Sunday, April 26, 2009

Timeline | Anatomy of a disaster in Wausau, Wis.

This is a story about what happens when a newspaper fails its most basic function: to serve as a watchdog over government. In late December, the 20,000-circulation Wausau Daily Herald named a local government official its Person of the Year -- despite signs he's been bullying local residents.

When a reader criticized the official -- Dean Zuleger -- in anonymous comments on the paper's website, Zuleger sent the citizen a threatening letter to his home address, using the citizen's real name. There's evidence the
Daily Herald gave that personally identifiable information to Zuleger. What follows is a timeline of these events.

Dec. 28
The Daily Herald publishes a feature profile and accompanying editorial announcing that it's named Village of Weston Administrator Dean Zuleger (left) the paper's Person of the Year.

The village has about 12,000 residents. Zuleger is chosen over six other candidates, including an 89-year-old woman who donated $100,000 plus land for a new animal shelter, and the head of a food pantry who saved the non-profit by leading a successful $500,000 fundraising drive.

Both the profile and editorial include red flags that should have caught the attention of editors -- and Publisher Michael Beck.

The headine over the profile says, "Zuleger's intensity earns him 2008 honors." From the profile: "At times this intensity shows itself in anger, or the occasional verbal outburst. Zuleger doesn't hold grudges, and often his anger disappears as quickly as it flared up. But it does flare up. 'That's a weakness in my life. I've got a temper,' Zuleger said. 'Quite frankly, I'm sometimes embarrassed by that.'"

From the unsigned editorial: "His temper sometimes gets the better of him -- and we here at the newspaper know of that firsthand. Daily Herald reporters and editors have been on the receiving end of his outbursts more than once. He doesn't always take criticism well -- that noise you hear right now is his teeth grinding as he reads this sentence."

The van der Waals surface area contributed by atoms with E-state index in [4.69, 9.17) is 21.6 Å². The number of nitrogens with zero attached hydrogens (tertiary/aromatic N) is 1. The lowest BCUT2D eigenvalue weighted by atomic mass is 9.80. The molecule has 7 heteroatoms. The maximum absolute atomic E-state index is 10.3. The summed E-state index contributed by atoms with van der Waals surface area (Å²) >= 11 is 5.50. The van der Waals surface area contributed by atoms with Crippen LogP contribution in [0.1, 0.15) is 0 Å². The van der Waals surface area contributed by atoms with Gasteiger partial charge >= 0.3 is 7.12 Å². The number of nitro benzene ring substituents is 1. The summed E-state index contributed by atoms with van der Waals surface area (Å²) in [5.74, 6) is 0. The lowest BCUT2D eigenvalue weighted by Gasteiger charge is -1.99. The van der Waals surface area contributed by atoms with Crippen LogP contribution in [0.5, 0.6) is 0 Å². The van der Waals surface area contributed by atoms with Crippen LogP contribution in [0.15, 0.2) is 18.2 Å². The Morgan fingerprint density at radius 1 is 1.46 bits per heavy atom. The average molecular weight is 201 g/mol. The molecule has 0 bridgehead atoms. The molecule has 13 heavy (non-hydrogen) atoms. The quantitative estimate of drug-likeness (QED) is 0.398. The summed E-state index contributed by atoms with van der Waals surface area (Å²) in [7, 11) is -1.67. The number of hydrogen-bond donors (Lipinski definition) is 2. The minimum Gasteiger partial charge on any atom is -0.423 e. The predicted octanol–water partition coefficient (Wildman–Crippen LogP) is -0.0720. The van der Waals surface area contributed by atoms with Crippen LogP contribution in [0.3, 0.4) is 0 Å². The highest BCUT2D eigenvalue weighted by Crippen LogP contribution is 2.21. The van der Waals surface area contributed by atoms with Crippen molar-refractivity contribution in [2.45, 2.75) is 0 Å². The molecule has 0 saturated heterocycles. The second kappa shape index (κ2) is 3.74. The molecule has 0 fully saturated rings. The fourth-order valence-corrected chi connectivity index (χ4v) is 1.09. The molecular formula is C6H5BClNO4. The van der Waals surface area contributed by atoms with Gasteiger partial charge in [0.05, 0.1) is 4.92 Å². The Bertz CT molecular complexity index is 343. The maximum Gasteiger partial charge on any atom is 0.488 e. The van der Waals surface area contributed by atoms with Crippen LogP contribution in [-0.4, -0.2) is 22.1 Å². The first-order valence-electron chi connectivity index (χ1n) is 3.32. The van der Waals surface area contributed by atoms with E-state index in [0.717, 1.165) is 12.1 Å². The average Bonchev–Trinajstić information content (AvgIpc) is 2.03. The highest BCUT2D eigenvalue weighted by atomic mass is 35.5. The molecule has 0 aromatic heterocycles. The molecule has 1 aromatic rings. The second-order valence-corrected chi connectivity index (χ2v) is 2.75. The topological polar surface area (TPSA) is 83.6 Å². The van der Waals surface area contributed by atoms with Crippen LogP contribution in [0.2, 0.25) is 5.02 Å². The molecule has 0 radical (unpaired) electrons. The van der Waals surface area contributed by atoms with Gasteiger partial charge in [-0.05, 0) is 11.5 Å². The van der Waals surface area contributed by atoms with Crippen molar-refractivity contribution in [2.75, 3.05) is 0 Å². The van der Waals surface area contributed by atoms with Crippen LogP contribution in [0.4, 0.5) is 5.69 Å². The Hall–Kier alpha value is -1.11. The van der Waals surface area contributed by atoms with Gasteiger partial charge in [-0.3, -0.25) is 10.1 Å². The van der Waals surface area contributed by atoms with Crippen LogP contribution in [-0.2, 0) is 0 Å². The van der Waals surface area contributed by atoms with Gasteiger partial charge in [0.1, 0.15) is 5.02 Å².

The profile and editorial do not mention the fact that Zuleger is one of the state's highest-paid city managers: His base pay is $118,000 a year. And he's about to get a bonus on top of that.

Many Wausau residents were angered by the paper's Zuleger honor. Negative comments posted online became such a problem that the paper apparently removed all of them, and shut down commenting entirely. We know this because of a letter the Daily Herald published within a week.

Jan. 6
"Online comments were horrid,'' says the headline over that letter: "I would like to ask that next year the Daily Herald not hold a 'Person of the Year' award because, frankly, I do not want to go through the hurt of knowing that I live in a community that can be so outright horrid to its recipient. . . . I have known the inaugural winner, Dean Zuleger, almost my whole life and consider him my friend. . . . What I don't understand is why many of you feel the need to be so blatantly cruel in comments left on the story online."

Jan. 16
Getting named Person of the Year likely didn't hurt Zuleger's standing with the village's elected board of trustees. "Village Administrator Dean Zuleger was awarded a $5,000 bonus for meeting 2008 performance goals outlined in his contract,'' the paper reported, in a story that noted the bonus was "unusual" in the area. The Daily Herald then quotes the village's finance director saying something absurd: "John Jacobs, finance director, said the bonus did not increase village expenses because officials found offsetting savings on a state contract and in the municipal building budget."

A Daily Herald reader isn't convinced: "The only reason that he got this bonus is because everyone is afraid of him,'' the reader, zachoaray5, says in a comment on the bonus story. "I wish somebody could just take a stand for once!"

Jan. 23